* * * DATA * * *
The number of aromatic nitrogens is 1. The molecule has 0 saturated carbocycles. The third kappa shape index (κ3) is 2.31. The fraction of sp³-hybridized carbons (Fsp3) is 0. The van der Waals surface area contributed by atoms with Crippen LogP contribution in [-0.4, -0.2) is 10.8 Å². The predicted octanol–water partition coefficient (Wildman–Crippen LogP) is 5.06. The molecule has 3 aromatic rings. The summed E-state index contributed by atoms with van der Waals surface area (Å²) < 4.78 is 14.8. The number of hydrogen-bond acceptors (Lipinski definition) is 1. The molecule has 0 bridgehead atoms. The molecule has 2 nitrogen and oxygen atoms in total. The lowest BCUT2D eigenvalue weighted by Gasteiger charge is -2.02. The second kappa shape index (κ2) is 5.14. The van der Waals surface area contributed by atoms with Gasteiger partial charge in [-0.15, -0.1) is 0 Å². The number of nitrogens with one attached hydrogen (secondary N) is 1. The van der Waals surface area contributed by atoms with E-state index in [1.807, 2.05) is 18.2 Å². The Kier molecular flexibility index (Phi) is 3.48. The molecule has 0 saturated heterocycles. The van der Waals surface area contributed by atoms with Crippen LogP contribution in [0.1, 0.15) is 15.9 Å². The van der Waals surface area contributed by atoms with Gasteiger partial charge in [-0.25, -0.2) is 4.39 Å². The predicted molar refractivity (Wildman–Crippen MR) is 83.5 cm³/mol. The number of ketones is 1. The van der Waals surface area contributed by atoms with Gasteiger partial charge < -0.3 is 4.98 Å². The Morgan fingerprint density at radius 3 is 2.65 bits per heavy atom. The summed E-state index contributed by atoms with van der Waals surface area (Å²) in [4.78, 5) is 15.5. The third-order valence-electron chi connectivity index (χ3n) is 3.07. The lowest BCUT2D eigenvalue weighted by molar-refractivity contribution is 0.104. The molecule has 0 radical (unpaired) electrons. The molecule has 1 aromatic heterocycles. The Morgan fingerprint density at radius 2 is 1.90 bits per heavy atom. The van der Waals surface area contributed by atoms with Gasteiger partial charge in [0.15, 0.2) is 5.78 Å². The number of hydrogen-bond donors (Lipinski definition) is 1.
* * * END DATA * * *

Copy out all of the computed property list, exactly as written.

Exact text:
The number of aromatic nitrogens is 1. The molecule has 0 saturated carbocycles. The third kappa shape index (κ3) is 2.31. The fraction of sp³-hybridized carbons (Fsp3) is 0. The van der Waals surface area contributed by atoms with Crippen LogP contribution in [-0.4, -0.2) is 10.8 Å². The predicted octanol–water partition coefficient (Wildman–Crippen LogP) is 5.06. The molecule has 3 aromatic rings. The summed E-state index contributed by atoms with van der Waals surface area (Å²) < 4.78 is 14.8. The number of hydrogen-bond acceptors (Lipinski definition) is 1. The molecule has 0 bridgehead atoms. The molecule has 2 nitrogen and oxygen atoms in total. The lowest BCUT2D eigenvalue weighted by Gasteiger charge is -2.02. The second kappa shape index (κ2) is 5.14. The van der Waals surface area contributed by atoms with Gasteiger partial charge in [-0.15, -0.1) is 0 Å². The number of nitrogens with one attached hydrogen (secondary N) is 1. The van der Waals surface area contributed by atoms with E-state index in [1.807, 2.05) is 18.2 Å². The Kier molecular flexibility index (Phi) is 3.48. The molecule has 0 saturated heterocycles. The van der Waals surface area contributed by atoms with Crippen LogP contribution in [0.1, 0.15) is 15.9 Å². The van der Waals surface area contributed by atoms with Gasteiger partial charge in [-0.25, -0.2) is 4.39 Å². The predicted molar refractivity (Wildman–Crippen MR) is 83.5 cm³/mol. The number of ketones is 1. The van der Waals surface area contributed by atoms with Gasteiger partial charge < -0.3 is 4.98 Å². The Morgan fingerprint density at radius 3 is 2.65 bits per heavy atom. The summed E-state index contributed by atoms with van der Waals surface area (Å²) in [4.78, 5) is 15.5. The third-order valence-electron chi connectivity index (χ3n) is 3.07. The lowest BCUT2D eigenvalue weighted by molar-refractivity contribution is 0.104. The molecule has 0 radical (unpaired) electrons. The molecule has 1 aromatic heterocycles. The Morgan fingerprint density at radius 2 is 1.90 bits per heavy atom. The van der Waals surface area contributed by atoms with Gasteiger partial charge in [0.15, 0.2) is 5.78 Å². The number of hydrogen-bond donors (Lipinski definition) is 1.